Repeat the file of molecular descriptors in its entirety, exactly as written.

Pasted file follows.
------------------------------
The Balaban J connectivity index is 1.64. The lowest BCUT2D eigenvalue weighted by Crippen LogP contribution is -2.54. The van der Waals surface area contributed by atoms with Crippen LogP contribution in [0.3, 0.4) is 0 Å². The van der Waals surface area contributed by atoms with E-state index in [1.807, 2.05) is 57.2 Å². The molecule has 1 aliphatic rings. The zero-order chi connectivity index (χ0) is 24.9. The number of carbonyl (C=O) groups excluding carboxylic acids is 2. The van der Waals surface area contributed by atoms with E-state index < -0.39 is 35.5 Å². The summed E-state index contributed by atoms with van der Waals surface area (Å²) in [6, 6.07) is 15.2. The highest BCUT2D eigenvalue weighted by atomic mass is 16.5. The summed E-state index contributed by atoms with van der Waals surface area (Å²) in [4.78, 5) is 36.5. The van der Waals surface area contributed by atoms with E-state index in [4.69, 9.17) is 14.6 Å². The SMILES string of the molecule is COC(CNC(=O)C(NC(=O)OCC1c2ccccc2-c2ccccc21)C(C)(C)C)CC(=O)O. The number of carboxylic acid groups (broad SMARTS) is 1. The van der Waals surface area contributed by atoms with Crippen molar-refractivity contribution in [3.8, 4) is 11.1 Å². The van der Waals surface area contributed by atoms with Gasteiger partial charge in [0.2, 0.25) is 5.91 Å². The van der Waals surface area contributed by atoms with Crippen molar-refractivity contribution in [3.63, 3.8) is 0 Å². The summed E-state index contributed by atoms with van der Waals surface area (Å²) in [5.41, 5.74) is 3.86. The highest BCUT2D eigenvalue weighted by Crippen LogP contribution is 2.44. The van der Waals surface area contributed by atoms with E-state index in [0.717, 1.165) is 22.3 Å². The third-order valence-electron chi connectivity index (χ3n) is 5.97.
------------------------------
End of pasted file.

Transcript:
The Balaban J connectivity index is 1.64. The lowest BCUT2D eigenvalue weighted by Crippen LogP contribution is -2.54. The van der Waals surface area contributed by atoms with Crippen LogP contribution in [0.3, 0.4) is 0 Å². The van der Waals surface area contributed by atoms with E-state index in [1.807, 2.05) is 57.2 Å². The molecule has 1 aliphatic rings. The zero-order chi connectivity index (χ0) is 24.9. The number of carbonyl (C=O) groups excluding carboxylic acids is 2. The van der Waals surface area contributed by atoms with E-state index < -0.39 is 35.5 Å². The summed E-state index contributed by atoms with van der Waals surface area (Å²) in [6, 6.07) is 15.2. The highest BCUT2D eigenvalue weighted by atomic mass is 16.5. The summed E-state index contributed by atoms with van der Waals surface area (Å²) in [4.78, 5) is 36.5. The van der Waals surface area contributed by atoms with E-state index in [4.69, 9.17) is 14.6 Å². The SMILES string of the molecule is COC(CNC(=O)C(NC(=O)OCC1c2ccccc2-c2ccccc21)C(C)(C)C)CC(=O)O. The number of carboxylic acid groups (broad SMARTS) is 1. The van der Waals surface area contributed by atoms with Crippen molar-refractivity contribution in [3.8, 4) is 11.1 Å². The van der Waals surface area contributed by atoms with Gasteiger partial charge in [0.2, 0.25) is 5.91 Å². The van der Waals surface area contributed by atoms with Crippen molar-refractivity contribution in [3.63, 3.8) is 0 Å². The summed E-state index contributed by atoms with van der Waals surface area (Å²) in [5.41, 5.74) is 3.86. The highest BCUT2D eigenvalue weighted by Crippen LogP contribution is 2.44. The van der Waals surface area contributed by atoms with E-state index in [0.717, 1.165) is 22.3 Å². The third-order valence-electron chi connectivity index (χ3n) is 5.97.